Ben asks: Don’t you think Chris Dickerson needs to figure into the Yankees big league plans in 2013? At least as a 4th outfielder? This guy is a great fielder and base runner and had a useful bat. Much rather have him over another Andruw Jones-type. What say you?
Might as well lump these two together. If the Yankees do make the playoffs and use an 11-man pitching staff, they’ll have room for an extra bench player. That spot tends to go to a speedy pinch-runner type (think Freddy Guzman in 2009), a job for which both Gardner and Dickerson are qualified. Gardner is the better player, but he also is physically unable to hit right now. I have a hard time thinking the Yankees will carry someone on the postseason roster that can’t even swing the bat in case of an emergency. Maybe that changes and Brett is cleared to take his hacks at some point in the next six days, but that doesn’t seem likely based on everything we heard for the last four months.
As for next year, Dickerson’s situation depends largely on what happens with Nick Swisher. If they let him walk, then the outfield need will be greater and they should hold onto him. If they bring Swisher back, having a left-handed outfielder on the bench doesn’t make a ton of sense. I’m probably the biggest Chris Dickerson fan you’ll find, but he is just a platoon player at the plate. More of a high-end fourth outfielder than an everyday corner guy on a contender. As much as I would like him to see him stick with the club going forward, Dickerson isn’t a great fit for the roster right now.
Shaun asks: Hey Mike, do you know who would have home field if the Yankees and Rangers tied for the best record? Thanks.
The Yankees are currently two games back of Texas for the best record in the AL, and New York would get the nod as the top team in the circuit if they tie because they won the season series 4-3. They won’t play a tiebreaker game or anything like that, that only happens when the division title or a playoff spot in general is on the line. So yeah, the only thing the Yankees would have to do to secure home field advantage in both the ALDS and ALCS would be to finish with the same record as the Rangers, nothing more.
Steven asks: Mike, not sure if you’re aware, but Mike Trout is good at baseball. I was wondering, hypothetically speaking of course, if the Angels were to make him available, what sort of haul would he bring? Do you see his value getting any higher than it is right now? And, finally, what sort of package would the Yankees have to piece together to get these hypothetical talks started?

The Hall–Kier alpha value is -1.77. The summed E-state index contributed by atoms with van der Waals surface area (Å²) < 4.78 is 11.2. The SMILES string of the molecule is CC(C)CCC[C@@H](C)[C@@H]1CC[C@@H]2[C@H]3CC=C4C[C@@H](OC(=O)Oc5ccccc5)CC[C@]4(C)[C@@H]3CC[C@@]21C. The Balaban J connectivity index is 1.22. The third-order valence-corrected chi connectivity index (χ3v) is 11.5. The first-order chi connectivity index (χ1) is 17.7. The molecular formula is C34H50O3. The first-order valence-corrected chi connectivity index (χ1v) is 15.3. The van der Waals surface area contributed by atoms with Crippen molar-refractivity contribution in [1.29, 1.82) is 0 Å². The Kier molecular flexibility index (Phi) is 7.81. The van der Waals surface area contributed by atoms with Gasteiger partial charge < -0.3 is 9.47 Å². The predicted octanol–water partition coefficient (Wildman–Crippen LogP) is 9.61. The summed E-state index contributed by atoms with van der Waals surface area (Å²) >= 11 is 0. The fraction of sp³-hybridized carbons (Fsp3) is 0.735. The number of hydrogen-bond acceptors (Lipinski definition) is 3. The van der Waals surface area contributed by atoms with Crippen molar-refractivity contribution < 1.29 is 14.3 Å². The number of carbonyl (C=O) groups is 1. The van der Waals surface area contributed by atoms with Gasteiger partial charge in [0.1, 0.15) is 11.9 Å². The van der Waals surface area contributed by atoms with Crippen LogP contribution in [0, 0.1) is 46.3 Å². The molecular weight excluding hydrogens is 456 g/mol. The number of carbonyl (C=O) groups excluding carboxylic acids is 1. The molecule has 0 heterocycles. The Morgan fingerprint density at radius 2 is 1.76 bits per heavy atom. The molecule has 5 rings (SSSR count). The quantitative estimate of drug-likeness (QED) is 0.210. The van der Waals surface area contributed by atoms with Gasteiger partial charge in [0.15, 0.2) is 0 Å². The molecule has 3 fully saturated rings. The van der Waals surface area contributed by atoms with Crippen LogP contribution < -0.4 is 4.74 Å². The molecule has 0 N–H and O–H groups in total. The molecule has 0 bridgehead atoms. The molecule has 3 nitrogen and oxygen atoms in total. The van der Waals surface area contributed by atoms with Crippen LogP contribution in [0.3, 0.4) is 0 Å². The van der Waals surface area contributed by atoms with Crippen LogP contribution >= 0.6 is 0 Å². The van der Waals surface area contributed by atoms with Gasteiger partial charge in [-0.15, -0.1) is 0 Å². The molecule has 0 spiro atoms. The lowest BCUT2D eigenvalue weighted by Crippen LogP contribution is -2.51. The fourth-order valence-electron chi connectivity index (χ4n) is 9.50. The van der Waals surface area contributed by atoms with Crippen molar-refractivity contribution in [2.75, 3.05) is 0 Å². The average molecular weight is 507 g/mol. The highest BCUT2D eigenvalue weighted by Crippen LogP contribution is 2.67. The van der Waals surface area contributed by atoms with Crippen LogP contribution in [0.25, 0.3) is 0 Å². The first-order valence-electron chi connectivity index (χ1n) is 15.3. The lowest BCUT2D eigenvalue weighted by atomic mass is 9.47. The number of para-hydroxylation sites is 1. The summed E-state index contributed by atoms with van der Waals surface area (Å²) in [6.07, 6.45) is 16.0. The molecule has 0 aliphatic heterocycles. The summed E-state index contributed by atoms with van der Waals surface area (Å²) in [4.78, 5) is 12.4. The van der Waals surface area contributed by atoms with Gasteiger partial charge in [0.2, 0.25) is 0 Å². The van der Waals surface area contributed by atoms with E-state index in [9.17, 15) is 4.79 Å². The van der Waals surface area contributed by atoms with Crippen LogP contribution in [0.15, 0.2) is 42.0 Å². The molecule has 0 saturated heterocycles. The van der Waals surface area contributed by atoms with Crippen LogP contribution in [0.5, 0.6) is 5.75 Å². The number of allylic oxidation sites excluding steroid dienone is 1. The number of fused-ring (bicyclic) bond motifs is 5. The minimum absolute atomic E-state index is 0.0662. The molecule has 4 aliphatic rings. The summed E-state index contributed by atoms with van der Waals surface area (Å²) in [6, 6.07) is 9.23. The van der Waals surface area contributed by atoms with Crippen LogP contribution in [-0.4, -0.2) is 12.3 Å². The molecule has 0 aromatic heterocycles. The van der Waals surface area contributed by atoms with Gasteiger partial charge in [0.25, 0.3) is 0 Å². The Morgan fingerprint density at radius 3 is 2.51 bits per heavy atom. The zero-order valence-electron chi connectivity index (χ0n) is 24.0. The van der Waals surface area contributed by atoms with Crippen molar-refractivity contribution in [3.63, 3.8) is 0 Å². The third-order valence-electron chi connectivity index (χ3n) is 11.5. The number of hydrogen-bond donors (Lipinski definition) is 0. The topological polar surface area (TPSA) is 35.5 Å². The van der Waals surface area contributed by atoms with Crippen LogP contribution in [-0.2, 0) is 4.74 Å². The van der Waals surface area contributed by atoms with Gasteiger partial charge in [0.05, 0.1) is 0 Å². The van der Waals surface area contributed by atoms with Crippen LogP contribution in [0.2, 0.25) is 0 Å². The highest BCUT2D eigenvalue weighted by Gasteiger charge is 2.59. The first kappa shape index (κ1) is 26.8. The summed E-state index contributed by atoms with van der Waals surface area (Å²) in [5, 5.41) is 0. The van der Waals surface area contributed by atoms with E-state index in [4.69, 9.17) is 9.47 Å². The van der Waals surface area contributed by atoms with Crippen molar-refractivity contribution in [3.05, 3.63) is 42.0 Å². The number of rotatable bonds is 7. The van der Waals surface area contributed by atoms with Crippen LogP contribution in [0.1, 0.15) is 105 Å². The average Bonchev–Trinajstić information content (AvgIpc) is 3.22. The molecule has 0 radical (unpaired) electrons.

I don’t think any player in baseball has as much trade value as Trout. You’re talking about a just-turned-21 kid who has already shown he can play at a superstar level. He hits homers, steals bases, hits for average, gets on-base, and plays great defense at a premium position. Plus he remains under the team control for five more seasons, the next two at the league minimum. It’s impossible to top that, and I don’t think he could possibly increase his trade stock unless he agrees to like, a ten-year contract worth $25M or something ridiculous.
There’s no way for the Yankees to acquire Trout even if he was available. What do you start the package with, four years of CC Sabathia and one year of Robinson Cano while offering to pick up the bulk of the money? I wouldn’t take that for Trout. Offer me Mason Williams, Gary Sanchez, Tyler Austin, and a guaranteed to be healthy Michael Pineda and I still would say no if I were the Angels. If the Giants come calling and put both Buster Posey and Madison Bumgarner on the table, then yeah that catches my attention. The Yankees don’t have anything to get a trade done, I just don’t see how it would be possible. I don’t think Trout can replicate this season (or even improve on it) year after year, but he’s going to be great for a long-time. At his age and with that much cost-control remaining, he’s the single most valuable asset in the game.
The Yankees have activated both Brett Gardner and David Aardsma off the 60-day DL. Although Gardner has been taking batting practice and whatnot, I assume he will be limited to pinch-running and late-game defense duties from here on out. Aardsma is unlikely to see any meaningful innings.
To clear spots on the 40-man roster, both Steve Pearce and Justin Thomas were designated for assignment. Casey McGehee can hit lefties just as well (probably better, actually) as Pearce, but he offers more versatility and big league/pennant race experience. That last part probably doesn’t matter much. I thought the Yankees would keep Thomas as the third lefty for the final week of the season, but I guess Cory Wade built up enough good will last year and earlier this season to keep his job.